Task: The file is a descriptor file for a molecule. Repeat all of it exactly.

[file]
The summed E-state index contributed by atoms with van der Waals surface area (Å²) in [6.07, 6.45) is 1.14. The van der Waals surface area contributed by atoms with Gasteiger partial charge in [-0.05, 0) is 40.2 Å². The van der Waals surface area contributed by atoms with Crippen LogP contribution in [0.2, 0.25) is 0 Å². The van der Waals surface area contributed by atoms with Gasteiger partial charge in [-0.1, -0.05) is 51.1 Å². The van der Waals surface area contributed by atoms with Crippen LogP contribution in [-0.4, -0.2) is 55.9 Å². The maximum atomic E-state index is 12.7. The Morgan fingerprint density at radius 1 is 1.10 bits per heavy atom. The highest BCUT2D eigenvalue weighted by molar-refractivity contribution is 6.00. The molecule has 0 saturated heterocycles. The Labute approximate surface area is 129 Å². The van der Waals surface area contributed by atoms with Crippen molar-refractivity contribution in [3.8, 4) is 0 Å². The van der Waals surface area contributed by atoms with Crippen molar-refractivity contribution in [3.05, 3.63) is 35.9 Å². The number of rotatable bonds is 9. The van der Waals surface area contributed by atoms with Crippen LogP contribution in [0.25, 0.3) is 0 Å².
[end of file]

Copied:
The summed E-state index contributed by atoms with van der Waals surface area (Å²) in [6.07, 6.45) is 1.14. The van der Waals surface area contributed by atoms with Gasteiger partial charge in [-0.05, 0) is 40.2 Å². The van der Waals surface area contributed by atoms with Crippen LogP contribution in [0.2, 0.25) is 0 Å². The van der Waals surface area contributed by atoms with Gasteiger partial charge in [-0.1, -0.05) is 51.1 Å². The van der Waals surface area contributed by atoms with Crippen LogP contribution in [-0.4, -0.2) is 55.9 Å². The maximum atomic E-state index is 12.7. The Morgan fingerprint density at radius 1 is 1.10 bits per heavy atom. The highest BCUT2D eigenvalue weighted by molar-refractivity contribution is 6.00. The molecule has 0 saturated heterocycles. The Labute approximate surface area is 129 Å². The van der Waals surface area contributed by atoms with Crippen molar-refractivity contribution in [3.8, 4) is 0 Å². The van der Waals surface area contributed by atoms with Crippen molar-refractivity contribution in [3.05, 3.63) is 35.9 Å². The number of rotatable bonds is 9. The van der Waals surface area contributed by atoms with Crippen LogP contribution in [0.25, 0.3) is 0 Å².